Background: The aim of our study was to explore the impact of elective-surgery deferment on the United States health-care system and subsequent recovery after COVID-19 containment. Using an orthopaedic elective surgery model, we aimed to answer the following: (1) What is the expected recovery time until the health-care system is back to nearly full capacity for performing elective surgery? (2) What will be the expected backlog of elective surgery over time? (3) How should health care change to address the backlog?
Methods: A Monte Carlo stochastic simulation-based analysis was performed to forecast the post-pandemic volume of elective, inpatient total joint arthroplasty and spinal fusion surgical cases. The cumulative backlog was calculated and analyzed. We tested model assumptions with sensitivity analyses.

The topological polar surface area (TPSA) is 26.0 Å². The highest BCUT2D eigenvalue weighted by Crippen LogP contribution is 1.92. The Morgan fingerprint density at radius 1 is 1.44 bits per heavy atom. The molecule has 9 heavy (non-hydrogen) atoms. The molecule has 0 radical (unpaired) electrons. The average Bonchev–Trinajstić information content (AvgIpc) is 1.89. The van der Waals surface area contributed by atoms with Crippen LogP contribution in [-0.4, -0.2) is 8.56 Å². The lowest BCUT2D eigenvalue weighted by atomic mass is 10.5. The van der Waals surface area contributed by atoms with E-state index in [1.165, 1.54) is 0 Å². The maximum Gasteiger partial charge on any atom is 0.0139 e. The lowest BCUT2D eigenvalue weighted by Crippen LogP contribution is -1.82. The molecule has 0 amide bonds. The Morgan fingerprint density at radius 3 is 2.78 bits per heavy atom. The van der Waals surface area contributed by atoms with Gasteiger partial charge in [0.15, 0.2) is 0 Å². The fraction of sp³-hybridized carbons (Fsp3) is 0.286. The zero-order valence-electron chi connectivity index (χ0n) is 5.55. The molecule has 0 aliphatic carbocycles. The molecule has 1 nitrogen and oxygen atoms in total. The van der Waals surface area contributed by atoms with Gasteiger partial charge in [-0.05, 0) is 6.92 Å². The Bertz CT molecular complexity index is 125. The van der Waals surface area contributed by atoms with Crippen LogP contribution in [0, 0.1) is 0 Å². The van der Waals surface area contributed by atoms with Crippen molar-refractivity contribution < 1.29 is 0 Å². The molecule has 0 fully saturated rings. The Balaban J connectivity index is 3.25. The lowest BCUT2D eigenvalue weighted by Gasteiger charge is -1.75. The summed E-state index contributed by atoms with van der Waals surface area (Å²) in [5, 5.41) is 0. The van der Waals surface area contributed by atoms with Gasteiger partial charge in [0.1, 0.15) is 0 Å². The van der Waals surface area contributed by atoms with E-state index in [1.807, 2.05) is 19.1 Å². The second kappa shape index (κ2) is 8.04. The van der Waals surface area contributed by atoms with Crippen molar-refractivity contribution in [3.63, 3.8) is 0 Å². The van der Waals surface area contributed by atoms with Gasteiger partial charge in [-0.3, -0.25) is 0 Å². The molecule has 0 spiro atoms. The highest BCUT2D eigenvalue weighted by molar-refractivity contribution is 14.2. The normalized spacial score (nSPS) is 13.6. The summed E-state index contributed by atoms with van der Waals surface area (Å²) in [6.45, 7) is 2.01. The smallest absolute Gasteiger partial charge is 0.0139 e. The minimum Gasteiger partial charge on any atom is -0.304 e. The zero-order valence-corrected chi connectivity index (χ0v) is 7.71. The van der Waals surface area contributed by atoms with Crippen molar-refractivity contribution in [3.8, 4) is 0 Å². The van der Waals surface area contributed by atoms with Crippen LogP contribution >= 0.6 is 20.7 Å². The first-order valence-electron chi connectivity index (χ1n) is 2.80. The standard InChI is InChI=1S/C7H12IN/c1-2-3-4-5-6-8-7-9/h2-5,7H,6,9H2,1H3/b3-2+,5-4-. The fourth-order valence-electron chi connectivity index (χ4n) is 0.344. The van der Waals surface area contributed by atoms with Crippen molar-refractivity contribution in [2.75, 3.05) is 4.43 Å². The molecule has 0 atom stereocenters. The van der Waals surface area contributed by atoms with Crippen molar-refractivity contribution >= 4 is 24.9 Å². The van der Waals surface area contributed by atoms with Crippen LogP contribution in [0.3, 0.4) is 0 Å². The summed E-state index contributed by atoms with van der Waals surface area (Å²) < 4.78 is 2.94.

Results: Assuming that elective orthopaedic surgery resumes in June 2020, it will take 7, 12, and 16 months-in optimistic, ambivalent, and pessimistic scenarios, respectively-until the health-care system can perform 90% of the expected pre-pandemic forecasted volume of surgery. In the optimistic scenario, there will be a cumulative backlog of >1 million surgical cases at 2 years after the end of elective-surgery deferment.
Conclusions: The deferment of elective surgical cases during the SARS-CoV-2 pandemic will have a lasting impact on the United States health-care system. As part of disaster mitigation, it is critical to start planning for recovery now.